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European Court of Justice To Outlaw Net Filtering 171

jrepin writes "Today, the European Court of Justice gave a preliminary opinion that will have far-reaching implications in the fight against overaggressive copyright monopoly abusers. It is not a final verdict, but the advocate general's position; the Court generally follows this. The Advocate Generals says that no ISP can be required to filter the Internet, and particularly not to enforce the copyright monopoly."
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European Court of Justice To Outlaw Net Filtering

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  • In other news (Score:5, Informative)

    by mseeger ( 40923 ) on Thursday April 14, 2011 @01:40PM (#35819840)

    In a shocking development, the famous tech web site "Slashdot" has been found to post misleading headlines *again*. While the european court is moving to ban internet blocking without a law, it clearly states that it would be legal if a specific law would allow and specify the conditions for it.

  • by KlomDark ( 6370 ) on Thursday April 14, 2011 @01:48PM (#35819920) Homepage Journal

    Nah, people just have to get it through their heads that they will have to do it themselves instead of expecting someone else to do it for them. A full 24-bit digital recording studio that beats anything that was available to Pink Floyd, The Beatles, or Zeppelin will cost you only a few hundred dollars these days. Less than a good drum set. Stop whining and get to work on it.

  • by fearlezz ( 594718 ) on Thursday April 14, 2011 @02:12PM (#35820224) Homepage

    Well it does say can be required to, that doesn't mean they can't be convinced, paid, or otherwise motivated to filter the Internet.

    Indeed. says the exact opposite of what I read dozens of times today. All articles I read today say that that very same advocate general, mister Cruz Villalón, said that if individual countries make laws requiring ISPs to filter the web, there's nothing the EU can/will do. Only without those local laws, it would be illegal.

    Some of my sources:
    Translation of []
    Translation of []

  • Updated article (Score:5, Informative)

    by CrystalFalcon ( 233559 ) * on Thursday April 14, 2011 @02:24PM (#35820360) Homepage

    Hello, Slashdot. I had intended to update this article tomorrow with a more detailed analysis, but given that it's now Slashdot Top Story, I posted the followup immediately. For your convenience:

    What this does is say that:

    One, no court may impose an ISP with an order to filter, in particular not because of enforcement of copyright monopolies;

    Two, such filtering is a reduction of fundamental rights, so

    Three, if laws are written requiring an ISP filter or block the internet, such laws must conform to very strict criteria that are applied to laws limiting fundamental rights. They must be effective, they must be proportionate, and they must be defensible in a democratic society. While this sounds like political wishywashing, it has some very specific meanings. It is useful to compare to what laws have been written to prevent terrorism: these laws are held to that standard, which the copyright industry wants badly to supersede. The Attorney General also goes into detail how such laws must be transparent and predictable.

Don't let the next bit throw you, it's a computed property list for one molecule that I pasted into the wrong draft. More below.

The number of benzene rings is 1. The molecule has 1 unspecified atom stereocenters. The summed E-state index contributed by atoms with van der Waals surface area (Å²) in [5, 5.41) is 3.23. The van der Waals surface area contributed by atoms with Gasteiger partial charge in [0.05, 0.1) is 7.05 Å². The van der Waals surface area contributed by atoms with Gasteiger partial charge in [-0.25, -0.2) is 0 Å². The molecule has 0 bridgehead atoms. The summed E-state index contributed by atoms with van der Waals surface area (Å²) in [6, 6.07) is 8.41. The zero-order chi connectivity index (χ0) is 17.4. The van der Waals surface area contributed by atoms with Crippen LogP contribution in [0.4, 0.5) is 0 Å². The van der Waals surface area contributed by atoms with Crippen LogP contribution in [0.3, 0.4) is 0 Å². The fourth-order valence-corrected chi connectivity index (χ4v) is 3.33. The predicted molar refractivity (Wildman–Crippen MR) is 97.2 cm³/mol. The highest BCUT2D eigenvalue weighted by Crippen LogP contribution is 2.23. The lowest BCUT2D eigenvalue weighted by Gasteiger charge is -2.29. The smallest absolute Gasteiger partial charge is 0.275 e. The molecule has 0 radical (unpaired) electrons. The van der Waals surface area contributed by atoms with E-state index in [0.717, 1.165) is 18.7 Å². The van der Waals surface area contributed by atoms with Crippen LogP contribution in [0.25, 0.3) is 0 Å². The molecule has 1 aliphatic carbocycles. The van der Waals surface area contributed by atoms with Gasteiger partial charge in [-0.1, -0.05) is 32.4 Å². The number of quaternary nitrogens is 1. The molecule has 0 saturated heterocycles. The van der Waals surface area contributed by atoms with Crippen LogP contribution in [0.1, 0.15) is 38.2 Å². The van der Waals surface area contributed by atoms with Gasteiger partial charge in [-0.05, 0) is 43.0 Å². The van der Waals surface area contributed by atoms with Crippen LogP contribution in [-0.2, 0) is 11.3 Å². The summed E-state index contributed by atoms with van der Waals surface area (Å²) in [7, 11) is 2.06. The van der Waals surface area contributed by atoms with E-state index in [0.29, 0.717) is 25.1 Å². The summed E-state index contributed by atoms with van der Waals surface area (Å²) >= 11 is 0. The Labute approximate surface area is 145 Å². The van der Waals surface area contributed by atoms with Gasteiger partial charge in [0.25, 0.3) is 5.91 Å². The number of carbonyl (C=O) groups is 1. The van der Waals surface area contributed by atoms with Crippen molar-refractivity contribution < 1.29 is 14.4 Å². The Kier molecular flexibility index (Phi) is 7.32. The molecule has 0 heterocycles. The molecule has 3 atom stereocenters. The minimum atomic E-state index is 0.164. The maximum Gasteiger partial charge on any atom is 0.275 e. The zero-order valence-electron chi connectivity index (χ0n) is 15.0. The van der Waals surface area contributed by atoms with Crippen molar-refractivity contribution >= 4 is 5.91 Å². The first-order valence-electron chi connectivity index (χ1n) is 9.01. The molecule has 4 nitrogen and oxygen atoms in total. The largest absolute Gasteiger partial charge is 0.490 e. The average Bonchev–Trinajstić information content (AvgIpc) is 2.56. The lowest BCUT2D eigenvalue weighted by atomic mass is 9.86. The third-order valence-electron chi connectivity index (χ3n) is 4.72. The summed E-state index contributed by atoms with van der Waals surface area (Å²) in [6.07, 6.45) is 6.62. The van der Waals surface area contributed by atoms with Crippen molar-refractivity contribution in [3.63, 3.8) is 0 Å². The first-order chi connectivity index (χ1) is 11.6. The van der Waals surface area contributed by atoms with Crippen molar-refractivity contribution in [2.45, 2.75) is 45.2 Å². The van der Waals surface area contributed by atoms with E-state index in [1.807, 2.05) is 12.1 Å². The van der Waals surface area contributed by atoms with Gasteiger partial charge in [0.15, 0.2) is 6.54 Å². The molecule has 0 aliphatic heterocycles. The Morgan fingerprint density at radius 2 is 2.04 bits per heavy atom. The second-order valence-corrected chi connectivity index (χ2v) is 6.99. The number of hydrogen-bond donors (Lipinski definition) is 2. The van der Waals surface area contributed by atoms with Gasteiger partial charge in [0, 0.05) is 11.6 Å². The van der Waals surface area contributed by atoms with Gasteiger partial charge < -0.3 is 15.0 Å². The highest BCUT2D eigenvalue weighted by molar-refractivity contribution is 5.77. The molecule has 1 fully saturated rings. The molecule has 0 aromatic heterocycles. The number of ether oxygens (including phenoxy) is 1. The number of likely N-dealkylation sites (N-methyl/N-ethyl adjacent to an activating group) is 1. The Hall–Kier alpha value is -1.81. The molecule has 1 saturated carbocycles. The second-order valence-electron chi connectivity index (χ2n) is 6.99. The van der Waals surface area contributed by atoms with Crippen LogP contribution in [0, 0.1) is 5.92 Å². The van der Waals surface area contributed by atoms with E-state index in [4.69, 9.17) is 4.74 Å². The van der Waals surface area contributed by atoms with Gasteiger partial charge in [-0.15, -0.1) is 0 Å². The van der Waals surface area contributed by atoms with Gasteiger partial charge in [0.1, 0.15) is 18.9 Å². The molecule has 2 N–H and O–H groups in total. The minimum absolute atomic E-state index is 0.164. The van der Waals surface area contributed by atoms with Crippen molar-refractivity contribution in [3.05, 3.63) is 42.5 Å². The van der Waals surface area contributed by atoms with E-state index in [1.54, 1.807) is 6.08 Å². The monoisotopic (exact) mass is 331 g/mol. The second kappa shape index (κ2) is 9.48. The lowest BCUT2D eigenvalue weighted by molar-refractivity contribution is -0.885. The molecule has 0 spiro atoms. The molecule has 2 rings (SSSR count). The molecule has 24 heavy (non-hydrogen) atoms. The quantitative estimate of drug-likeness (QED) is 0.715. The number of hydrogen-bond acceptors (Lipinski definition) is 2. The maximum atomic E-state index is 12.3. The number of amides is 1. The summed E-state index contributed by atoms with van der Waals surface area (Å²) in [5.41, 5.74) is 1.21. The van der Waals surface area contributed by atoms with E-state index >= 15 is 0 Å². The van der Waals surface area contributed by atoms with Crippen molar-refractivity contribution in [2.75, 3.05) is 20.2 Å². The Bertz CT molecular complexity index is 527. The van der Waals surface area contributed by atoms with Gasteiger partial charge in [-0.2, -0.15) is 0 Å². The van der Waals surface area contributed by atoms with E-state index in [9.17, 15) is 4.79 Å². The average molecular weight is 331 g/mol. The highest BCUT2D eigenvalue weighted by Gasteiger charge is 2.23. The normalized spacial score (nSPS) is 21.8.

What this does not say is that:

    Four, no censorship must ever take place.

    Five, no ISP may choose to limit what they present as "The Internet".

    In conclusion:

    Six, it has been the modus operandi of the copyright industry to threaten ISPs with "block to our wishes or we'll take you to court". This has been their standard operating procedure for the past couple of years, in order to establish enough precendents to get them written into law. Today's verdict, or potential verdict, gives those ISPs the power to say "go play on the highway, parasites, we have an order from the highest possible court saying no court can force us to do that. We care more about our customers than about obsolete irrelevants".

    Seven, this is the highest court in Europe, referring to the (equivalent of) Constitution of Europe. Thus, there are no courts and no laws that can supersede this. No EU Directive can change this (potential) verdict. The way forward for the copyright industry appears permanently blocked; I hold it as absolutely improbable that they'll get paragraphs in the referred European Charter of Human Rights that put the copyright monopoly before the sanctity of correspondence, of personal data, and freedom of information.

    There. Do I get karma for posting from my own blog when it is TFA?

    Oh, and yay - my server is holding. *celebrate*

  • by ElectricTurtle ( 1171201 ) on Thursday April 14, 2011 @02:26PM (#35820384)
    If the thing that moves you about music is production value, I can't help you, but you need help.

    Anecdotal though it may be, I will point to my favorite guzheng player as an example. Bei Bei He [] started out just posting amateur videos of performances to YouTube (which is when I started following her). Recording quality? Mediocre at best, but excellent performances. She self-published her first album, which caught the eye of an indie producer who collaborated with her on her second. Her music has been several times used as interstitials on NPR and is gaining popularity (though I doubt it will or even could be mainstream... guzhengs are unknown to most Americans/Westerners), but it started with self-published mediocre quality videos on YouTube. Talent shines regardless of tools.

"Never face facts; if you do, you'll never get up in the morning." -- Marlo Thomas